The United States is going through a pandemic "housing bubble", says the chairman of the Fed.  Will it burst or "deflate?"  »

The United States is going through a pandemic “housing bubble”, says the chairman of the Fed. Will it burst or “deflate?” »

He said the US housing market needed a ‘tough correction’ and a ‘reset’ to bring better ‘balance’ to a market that had seen skyrocketing price and demand growth during the pandemic frenzy. – but this week Federal Reserve Chairman Jerome Powell used a stronger word to describe the state of the nation’s housing market.


While answering questions from the audience at a Brookings Institution event on Tuesday, Powell told the crowd that the dramatic rise in house prices in 2020, 2021 and part of 2022 was a “housing bubble.”

“Coming out of the pandemic, the rates were very low. People wanted to buy houses. They wanted to get out of, you know, cities and buy houses in the suburbs because of COVID. And so you really had a housing bubble,” he said. “You’ve had house prices that have gone up to very unsustainable levels and overheating and that sort of thing.”

At the same time, the country is also grappling with a long-term housing shortage that has helped fuel demand.

“So now the housing market is going to go through the other side and hopefully come out in a better place between supply and demand,” Powell said. “But none of that really affects the longer-term problem, which is we, you know, is we have a built-up country and it’s hard to get zoning . It is difficult to build enough housing to meet public demand.

Throughout the unprecedented spike in home sales and home prices — which has particularly affected housing markets in the Mountain West states, including Idaho and Utah — housing experts have warned caution against drawing too many parallels with the housing bubble of 2005, fueled in large part by risky lending practices. request. When the subprime mortgage crisis caught up with the big banks, this bubble burst and propelled the global economy into the Great Recession.

Today, economists continue to say they see no dramatic implications for the national economy as the U.S. housing market evolves under relentless pressure from the Federal Reserve’s fight against inflation, its aggressive hikes interest rates, which indirectly caused mortgage rates to hover around 6% to 7%.

However, economists have warned that U.S. house prices are becoming increasingly detached from market fundamentals. Earlier this year, before prices peaked in May, researchers at the Federal Reserve Bank of Dallas wrote a blog post saying they saw signs of a brewing bubble – but not the same type of real estate bubble that preceded the financial crisis of 2007 and 2008.

“There are growing concerns that U.S. home prices may once again be out of balance with fundamentals,” the researchers wrote, though they argued that “the underlying causes of the rise sharply differ from those of the last housing boom”. A rapid rise in prices alone “does not in itself signal a bubble”, but house prices can “deviate from market fundamentals when there is a widespread belief that today’s sharp price increases will continue”. In other words, the “exuberance” or “fear of missing out” on the pandemic real estate frenzy has fueled concerns about a bubble forming.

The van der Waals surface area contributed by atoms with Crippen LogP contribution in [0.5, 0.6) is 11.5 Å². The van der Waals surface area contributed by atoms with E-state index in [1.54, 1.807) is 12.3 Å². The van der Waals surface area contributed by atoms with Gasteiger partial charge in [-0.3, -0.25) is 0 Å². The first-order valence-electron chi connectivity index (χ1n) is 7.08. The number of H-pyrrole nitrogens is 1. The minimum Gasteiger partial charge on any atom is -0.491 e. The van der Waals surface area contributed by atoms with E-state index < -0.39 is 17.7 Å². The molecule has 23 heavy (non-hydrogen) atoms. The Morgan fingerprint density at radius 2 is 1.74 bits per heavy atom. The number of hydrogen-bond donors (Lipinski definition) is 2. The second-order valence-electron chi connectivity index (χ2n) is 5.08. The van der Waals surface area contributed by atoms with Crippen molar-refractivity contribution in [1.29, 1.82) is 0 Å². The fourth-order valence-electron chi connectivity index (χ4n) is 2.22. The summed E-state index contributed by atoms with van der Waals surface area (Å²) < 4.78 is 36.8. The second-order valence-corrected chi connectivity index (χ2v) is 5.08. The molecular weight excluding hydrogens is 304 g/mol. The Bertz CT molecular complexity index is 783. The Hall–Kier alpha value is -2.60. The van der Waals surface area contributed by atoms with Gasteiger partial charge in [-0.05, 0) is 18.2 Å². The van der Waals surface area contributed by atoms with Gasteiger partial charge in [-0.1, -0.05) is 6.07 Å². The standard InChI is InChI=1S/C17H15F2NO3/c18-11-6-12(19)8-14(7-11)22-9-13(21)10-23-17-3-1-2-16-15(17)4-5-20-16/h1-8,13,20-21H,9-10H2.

Now, after months of higher interest rates, the market has reached a tipping point. Powell’s comments this week also came after another article published Nov. 15 by the Federal Reserve Bank of Dallas that urged policymakers to “deflate the bubble rather than burst it,” as Fortune put it.

The title of the article? “Skimming Housing Moss in the United States, a Delicate and Difficult Task.” Its author, Enrique Martínez-García, Senior Research Economist, also used the term “housing bubble” and wrote that “the pandemic outbreak prior to the summer of 2022 exhibited symptoms of a widening FOMO-driven bubble ( fear of missing out), a bubble that extends beyond the United States”

As housing demand weakens, Martínez-García wrote that monetary policy makers must “carefully thread the needle to bring inflation down without triggering a downward spiral in house prices – a massive home sales – which could worsen an economic slowdown Rising mortgage rates, stemming from the Fed’s hike in policy rates, reduce the risk of a prolonged run-up in house prices.

“A gradual unwinding of pandemic housing excesses can occur if policymakers can stifle inflation without stressing buyers too much and can slow increases in house prices and rents while preventing underwater mortgages (housing a value less than what is due) to increase”, Martínez-García continued.

U.S. households and banks are in “better shape” than the boom and bust of the 2000s, he wrote, which could likely offer more of a “cushion to withstand” some of the aftermath. “Cooling” buyer expectations is essential to “steer house prices onto a more sustainable path and avoid the risk of a disorderly market correction”.

So, is a real estate crash coming?

“A severe housing crisis due to the spiraling pandemic is not inevitable,” Martínez-García wrote. “While the situation is difficult, there remains a window of opportunity to deflate the housing bubble while achieving the Fed’s preferred outcome of a soft landing. This is more likely to happen if the worst-case scenario of an economic slowdown induced by a price correction can be avoided.

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